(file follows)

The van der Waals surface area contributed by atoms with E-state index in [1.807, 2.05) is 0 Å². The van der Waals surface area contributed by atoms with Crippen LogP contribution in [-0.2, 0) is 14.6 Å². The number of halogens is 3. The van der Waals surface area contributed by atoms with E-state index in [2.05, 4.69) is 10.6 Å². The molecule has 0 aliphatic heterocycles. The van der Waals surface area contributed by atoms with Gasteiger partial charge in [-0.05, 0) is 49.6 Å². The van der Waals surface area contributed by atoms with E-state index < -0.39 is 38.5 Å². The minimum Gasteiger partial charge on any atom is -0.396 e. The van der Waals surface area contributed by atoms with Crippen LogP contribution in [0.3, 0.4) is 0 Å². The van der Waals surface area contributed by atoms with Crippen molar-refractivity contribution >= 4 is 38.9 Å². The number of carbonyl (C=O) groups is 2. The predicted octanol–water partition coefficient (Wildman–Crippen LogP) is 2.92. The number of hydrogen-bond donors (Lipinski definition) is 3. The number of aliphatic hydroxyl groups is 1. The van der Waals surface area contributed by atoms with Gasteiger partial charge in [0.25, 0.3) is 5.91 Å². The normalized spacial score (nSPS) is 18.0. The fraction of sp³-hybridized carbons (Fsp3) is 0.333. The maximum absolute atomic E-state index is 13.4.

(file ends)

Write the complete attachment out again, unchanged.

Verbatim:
The van der Waals surface area contributed by atoms with E-state index in [1.807, 2.05) is 0 Å². The van der Waals surface area contributed by atoms with Crippen LogP contribution in [-0.2, 0) is 14.6 Å². The number of halogens is 3. The van der Waals surface area contributed by atoms with E-state index in [2.05, 4.69) is 10.6 Å². The molecule has 0 aliphatic heterocycles. The van der Waals surface area contributed by atoms with Gasteiger partial charge in [-0.05, 0) is 49.6 Å². The van der Waals surface area contributed by atoms with E-state index < -0.39 is 38.5 Å². The minimum Gasteiger partial charge on any atom is -0.396 e. The van der Waals surface area contributed by atoms with Crippen LogP contribution in [0.3, 0.4) is 0 Å². The van der Waals surface area contributed by atoms with Crippen molar-refractivity contribution >= 4 is 38.9 Å². The number of carbonyl (C=O) groups is 2. The predicted octanol–water partition coefficient (Wildman–Crippen LogP) is 2.92. The number of hydrogen-bond donors (Lipinski definition) is 3. The number of aliphatic hydroxyl groups is 1. The van der Waals surface area contributed by atoms with Gasteiger partial charge in [0.25, 0.3) is 5.91 Å². The normalized spacial score (nSPS) is 18.0. The fraction of sp³-hybridized carbons (Fsp3) is 0.333. The maximum absolute atomic E-state index is 13.4.